Monday, January 23, 2012

World Bank back in Yemen after Saleh's departure

January 23, 2012

The World Bank announced Monday it has reopened its Yemen office and resumed aid, saying the security situation had improved as embattled President Ali Abdullah Saleh said he would step aside.

The World Bank lifted the suspension of aid, set on July 28 as political violence mounted in the capital Sana'a and elsewhere, "as a direct result of the improving security situation in Sana'a and the establishment of the new national unity government."

The announcement came a day after Saleh signaled he would step down from the presidency and then left the country to seek medical treatment in the United States.

"We are committed to helping Yemen overcome its social and economic challenges in ways that have direct impact on improving people's living standards and opportunities in areas such as education, health, employment and governance," said David Craig, the Bank's country director for Yemen.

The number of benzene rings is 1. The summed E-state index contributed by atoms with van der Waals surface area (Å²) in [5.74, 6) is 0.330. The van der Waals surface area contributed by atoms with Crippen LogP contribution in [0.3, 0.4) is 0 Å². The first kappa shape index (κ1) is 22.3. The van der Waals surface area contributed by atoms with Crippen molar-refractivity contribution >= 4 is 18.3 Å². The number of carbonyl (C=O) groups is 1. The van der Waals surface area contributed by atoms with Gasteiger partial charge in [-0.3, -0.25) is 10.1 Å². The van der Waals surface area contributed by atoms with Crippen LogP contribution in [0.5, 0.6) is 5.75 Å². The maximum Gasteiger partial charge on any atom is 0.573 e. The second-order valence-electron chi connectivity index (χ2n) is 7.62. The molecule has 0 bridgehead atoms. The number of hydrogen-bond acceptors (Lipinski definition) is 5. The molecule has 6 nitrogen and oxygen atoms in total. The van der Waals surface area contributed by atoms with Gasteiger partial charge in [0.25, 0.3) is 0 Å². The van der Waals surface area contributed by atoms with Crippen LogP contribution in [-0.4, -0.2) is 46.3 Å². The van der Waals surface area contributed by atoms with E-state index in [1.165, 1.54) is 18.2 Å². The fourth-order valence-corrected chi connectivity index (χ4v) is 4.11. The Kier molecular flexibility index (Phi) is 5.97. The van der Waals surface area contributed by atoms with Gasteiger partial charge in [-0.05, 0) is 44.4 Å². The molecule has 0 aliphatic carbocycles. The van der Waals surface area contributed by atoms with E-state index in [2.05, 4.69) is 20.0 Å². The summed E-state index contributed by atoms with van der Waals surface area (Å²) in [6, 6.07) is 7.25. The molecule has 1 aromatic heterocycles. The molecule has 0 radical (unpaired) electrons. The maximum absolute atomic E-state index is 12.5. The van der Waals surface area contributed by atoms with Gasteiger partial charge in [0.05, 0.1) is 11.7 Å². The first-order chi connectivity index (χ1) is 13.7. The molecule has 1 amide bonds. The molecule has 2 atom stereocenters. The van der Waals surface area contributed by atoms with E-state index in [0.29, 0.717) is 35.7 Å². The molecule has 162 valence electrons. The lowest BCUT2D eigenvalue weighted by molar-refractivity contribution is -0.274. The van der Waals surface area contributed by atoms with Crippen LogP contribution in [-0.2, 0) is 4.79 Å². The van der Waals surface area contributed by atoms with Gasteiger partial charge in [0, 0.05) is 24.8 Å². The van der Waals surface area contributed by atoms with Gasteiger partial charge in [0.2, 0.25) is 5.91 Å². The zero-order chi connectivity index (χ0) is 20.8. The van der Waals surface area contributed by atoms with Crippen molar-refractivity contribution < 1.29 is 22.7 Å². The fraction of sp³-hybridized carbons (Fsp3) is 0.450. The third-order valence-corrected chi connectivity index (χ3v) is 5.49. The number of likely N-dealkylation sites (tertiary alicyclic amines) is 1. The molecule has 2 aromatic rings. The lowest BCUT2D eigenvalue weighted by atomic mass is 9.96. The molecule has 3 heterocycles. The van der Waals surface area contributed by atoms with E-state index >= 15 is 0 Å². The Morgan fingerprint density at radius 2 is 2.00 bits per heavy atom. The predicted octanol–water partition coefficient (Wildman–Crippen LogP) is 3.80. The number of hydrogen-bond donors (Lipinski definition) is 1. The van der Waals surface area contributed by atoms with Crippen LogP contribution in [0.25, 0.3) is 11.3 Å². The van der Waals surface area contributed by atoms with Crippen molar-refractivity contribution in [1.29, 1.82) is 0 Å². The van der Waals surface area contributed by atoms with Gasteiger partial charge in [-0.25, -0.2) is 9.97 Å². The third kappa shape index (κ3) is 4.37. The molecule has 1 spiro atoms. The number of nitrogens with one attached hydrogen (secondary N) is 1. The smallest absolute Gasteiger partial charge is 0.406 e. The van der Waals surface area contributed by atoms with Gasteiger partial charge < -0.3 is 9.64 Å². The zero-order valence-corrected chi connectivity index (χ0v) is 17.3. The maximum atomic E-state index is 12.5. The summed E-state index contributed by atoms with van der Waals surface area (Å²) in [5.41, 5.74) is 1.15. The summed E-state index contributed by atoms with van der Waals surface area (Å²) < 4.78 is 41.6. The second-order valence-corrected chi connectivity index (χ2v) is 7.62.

"The messages from the streets and squares of the country have been very clear: accountable and transparent government responsive to the needs of all citizens. At the Bank, we too will continue and deepen our dialogue with civil society."

At the time of suspension the bank had $882 million committed to 21 projects in Yemen, with $542 million undisbursed.

On Sunday Saleh delivered a dramatic farewell speech apparently marking the end of his rule, appealing for forgiveness from the Yemeni people for "any shortcomings" during his 33 years in power.

He said he would return to Yemen but not as president, implying he intends to implement a Gulf-brokered plan for a transition from his rule.

Parliament on Saturday adopted a law approving Saleh's long-time deputy, Vice President Abdrabuh Mansour Hadi, as the consensus candidate in the February election to succeed him.

Saleh is stepping aside after months of near daily mass protests calling for his resignation.

The deadlock threw Yemen into chaos and shattered its already weak economy. In recent days, a series of mutinies rocked the armed forces and anti-corruption strikes spread across several government departments.

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